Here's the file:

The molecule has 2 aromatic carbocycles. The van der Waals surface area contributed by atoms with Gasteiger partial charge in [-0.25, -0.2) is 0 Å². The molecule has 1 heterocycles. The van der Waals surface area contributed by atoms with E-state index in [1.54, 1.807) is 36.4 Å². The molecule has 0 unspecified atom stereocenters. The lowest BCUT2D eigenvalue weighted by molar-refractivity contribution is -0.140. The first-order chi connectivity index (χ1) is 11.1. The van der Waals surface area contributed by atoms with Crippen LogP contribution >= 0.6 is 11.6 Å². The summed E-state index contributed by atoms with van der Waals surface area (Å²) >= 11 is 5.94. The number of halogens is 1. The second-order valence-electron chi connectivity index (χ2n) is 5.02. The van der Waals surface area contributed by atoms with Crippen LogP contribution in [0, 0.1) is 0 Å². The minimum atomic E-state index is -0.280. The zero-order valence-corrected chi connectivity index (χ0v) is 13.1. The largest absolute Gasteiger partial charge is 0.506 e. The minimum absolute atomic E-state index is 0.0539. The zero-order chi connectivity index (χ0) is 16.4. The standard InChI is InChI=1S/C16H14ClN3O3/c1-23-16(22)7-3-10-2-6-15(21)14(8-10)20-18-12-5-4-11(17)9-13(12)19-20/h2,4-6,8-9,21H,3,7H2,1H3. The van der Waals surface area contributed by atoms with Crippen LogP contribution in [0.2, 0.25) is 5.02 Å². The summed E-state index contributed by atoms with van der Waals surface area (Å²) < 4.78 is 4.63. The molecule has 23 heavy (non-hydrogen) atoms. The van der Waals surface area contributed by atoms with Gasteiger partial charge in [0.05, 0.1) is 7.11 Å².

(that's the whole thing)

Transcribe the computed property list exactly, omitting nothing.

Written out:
The molecule has 2 aromatic carbocycles. The van der Waals surface area contributed by atoms with Gasteiger partial charge in [-0.25, -0.2) is 0 Å². The molecule has 1 heterocycles. The van der Waals surface area contributed by atoms with E-state index in [1.54, 1.807) is 36.4 Å². The molecule has 0 unspecified atom stereocenters. The lowest BCUT2D eigenvalue weighted by molar-refractivity contribution is -0.140. The first-order chi connectivity index (χ1) is 11.1. The van der Waals surface area contributed by atoms with Crippen LogP contribution >= 0.6 is 11.6 Å². The summed E-state index contributed by atoms with van der Waals surface area (Å²) >= 11 is 5.94. The number of halogens is 1. The second-order valence-electron chi connectivity index (χ2n) is 5.02. The van der Waals surface area contributed by atoms with Crippen LogP contribution in [0, 0.1) is 0 Å². The minimum atomic E-state index is -0.280. The zero-order valence-corrected chi connectivity index (χ0v) is 13.1. The largest absolute Gasteiger partial charge is 0.506 e. The minimum absolute atomic E-state index is 0.0539. The zero-order chi connectivity index (χ0) is 16.4. The standard InChI is InChI=1S/C16H14ClN3O3/c1-23-16(22)7-3-10-2-6-15(21)14(8-10)20-18-12-5-4-11(17)9-13(12)19-20/h2,4-6,8-9,21H,3,7H2,1H3. The van der Waals surface area contributed by atoms with Crippen LogP contribution in [0.2, 0.25) is 5.02 Å². The summed E-state index contributed by atoms with van der Waals surface area (Å²) < 4.78 is 4.63. The molecule has 23 heavy (non-hydrogen) atoms. The van der Waals surface area contributed by atoms with Gasteiger partial charge in [0.05, 0.1) is 7.11 Å².